Zee Media Bureau
New Delhi: A deep-sea octopus living in the deep waters of Monterey Submarine Canyon in central California has set an example of extreme parenting by protecting her eggs until they hatched 4.5 years later.
The scientists have termed it as the longest known egg-brooding period or pregnancy in the animal kingdom.
Researchers at the Monterey Bay Aquarium Research Institute (MBARI), led by Bruce Robison have first spotted the mother octopus in April 2007.
The scientists returned to the site 18 times over 53 months to monitor egg development and measure the length of her brooding period from its inception.
Each time the researchers returned, they found the same octopus clinging to the vertical rock face, arms covering her eggs.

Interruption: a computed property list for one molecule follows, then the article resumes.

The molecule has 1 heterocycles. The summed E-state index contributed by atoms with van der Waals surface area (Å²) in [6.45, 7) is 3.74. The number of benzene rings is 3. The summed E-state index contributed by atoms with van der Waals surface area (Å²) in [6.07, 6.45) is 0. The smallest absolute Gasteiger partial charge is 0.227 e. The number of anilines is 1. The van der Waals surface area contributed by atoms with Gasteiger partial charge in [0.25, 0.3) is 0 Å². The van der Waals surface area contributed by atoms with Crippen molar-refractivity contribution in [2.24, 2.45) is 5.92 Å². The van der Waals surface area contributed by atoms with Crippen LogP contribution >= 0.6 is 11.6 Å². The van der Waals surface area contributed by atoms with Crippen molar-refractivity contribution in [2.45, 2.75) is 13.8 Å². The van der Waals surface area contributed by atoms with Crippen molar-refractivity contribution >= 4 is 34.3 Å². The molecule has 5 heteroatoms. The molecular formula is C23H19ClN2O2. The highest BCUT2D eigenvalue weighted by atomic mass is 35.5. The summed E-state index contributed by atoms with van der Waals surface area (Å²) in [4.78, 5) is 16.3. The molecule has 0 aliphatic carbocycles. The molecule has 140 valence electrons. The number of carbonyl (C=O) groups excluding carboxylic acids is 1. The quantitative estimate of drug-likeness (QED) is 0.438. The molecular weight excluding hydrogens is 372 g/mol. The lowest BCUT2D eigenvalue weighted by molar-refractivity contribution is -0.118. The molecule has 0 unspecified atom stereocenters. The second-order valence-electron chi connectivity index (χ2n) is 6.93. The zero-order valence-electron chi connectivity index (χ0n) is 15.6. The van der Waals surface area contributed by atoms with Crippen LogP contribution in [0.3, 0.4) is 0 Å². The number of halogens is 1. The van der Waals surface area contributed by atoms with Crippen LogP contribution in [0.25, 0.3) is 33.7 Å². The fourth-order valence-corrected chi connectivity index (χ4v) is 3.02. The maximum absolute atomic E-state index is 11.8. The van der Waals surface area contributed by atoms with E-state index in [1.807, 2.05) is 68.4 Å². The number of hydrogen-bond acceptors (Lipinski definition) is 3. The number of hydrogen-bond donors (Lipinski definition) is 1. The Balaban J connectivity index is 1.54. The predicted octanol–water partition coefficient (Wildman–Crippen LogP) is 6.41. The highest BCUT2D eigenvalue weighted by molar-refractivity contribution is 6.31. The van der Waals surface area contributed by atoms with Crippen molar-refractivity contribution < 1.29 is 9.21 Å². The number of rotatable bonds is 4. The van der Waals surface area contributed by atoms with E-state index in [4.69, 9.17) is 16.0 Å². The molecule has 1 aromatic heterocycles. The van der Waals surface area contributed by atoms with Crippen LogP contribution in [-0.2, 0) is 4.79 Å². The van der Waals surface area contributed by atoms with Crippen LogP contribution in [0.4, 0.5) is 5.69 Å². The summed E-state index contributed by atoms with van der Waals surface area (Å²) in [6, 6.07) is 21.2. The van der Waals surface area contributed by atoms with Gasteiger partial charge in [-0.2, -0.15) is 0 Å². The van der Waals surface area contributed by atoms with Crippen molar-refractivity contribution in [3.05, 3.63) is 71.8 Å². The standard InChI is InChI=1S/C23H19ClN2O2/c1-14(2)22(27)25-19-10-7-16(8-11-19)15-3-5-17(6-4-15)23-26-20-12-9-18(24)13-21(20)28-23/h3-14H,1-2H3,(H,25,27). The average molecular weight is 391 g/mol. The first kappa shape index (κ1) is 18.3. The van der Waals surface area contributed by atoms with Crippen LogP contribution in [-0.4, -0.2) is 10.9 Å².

Continuous growth of the eggs led scientists to conclude that it was the same clutch throughout.
About 160 eggs hatched sometime between September and October 2011 - 53 months (almost 4.5 years) after the initial May 2007 sighting.
The last time the researchers saw the brooding octopus was in September 2011, but when they returned one month later, they found that the female was gone and the rock face octopus had occupied held the tattered remnants of empty egg capsules.
The study was published in the Public Library of Science (PLOS ONE).
(With Agencies Input)